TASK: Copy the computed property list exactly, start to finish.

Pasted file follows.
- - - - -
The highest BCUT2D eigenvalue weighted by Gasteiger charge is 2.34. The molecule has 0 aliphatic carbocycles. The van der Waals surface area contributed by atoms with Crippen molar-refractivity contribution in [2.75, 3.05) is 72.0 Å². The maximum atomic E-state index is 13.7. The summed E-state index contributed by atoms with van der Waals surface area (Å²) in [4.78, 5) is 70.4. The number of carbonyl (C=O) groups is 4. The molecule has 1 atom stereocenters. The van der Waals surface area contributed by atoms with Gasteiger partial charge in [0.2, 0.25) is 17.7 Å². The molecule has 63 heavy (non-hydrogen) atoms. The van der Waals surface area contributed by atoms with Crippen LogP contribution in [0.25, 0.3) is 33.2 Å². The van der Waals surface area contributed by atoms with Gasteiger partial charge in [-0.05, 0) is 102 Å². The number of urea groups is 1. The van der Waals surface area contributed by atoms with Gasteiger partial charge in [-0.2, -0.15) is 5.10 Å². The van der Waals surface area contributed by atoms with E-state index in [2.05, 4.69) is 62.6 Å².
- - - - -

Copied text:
The highest BCUT2D eigenvalue weighted by Gasteiger charge is 2.34. The molecule has 0 aliphatic carbocycles. The van der Waals surface area contributed by atoms with Crippen molar-refractivity contribution in [2.75, 3.05) is 72.0 Å². The maximum atomic E-state index is 13.7. The summed E-state index contributed by atoms with van der Waals surface area (Å²) in [4.78, 5) is 70.4. The number of carbonyl (C=O) groups is 4. The molecule has 1 atom stereocenters. The van der Waals surface area contributed by atoms with Gasteiger partial charge in [0.2, 0.25) is 17.7 Å². The molecule has 63 heavy (non-hydrogen) atoms. The van der Waals surface area contributed by atoms with Crippen LogP contribution in [0.25, 0.3) is 33.2 Å². The van der Waals surface area contributed by atoms with Gasteiger partial charge in [-0.05, 0) is 102 Å². The number of urea groups is 1. The van der Waals surface area contributed by atoms with Gasteiger partial charge in [-0.2, -0.15) is 5.10 Å². The van der Waals surface area contributed by atoms with E-state index in [2.05, 4.69) is 62.6 Å².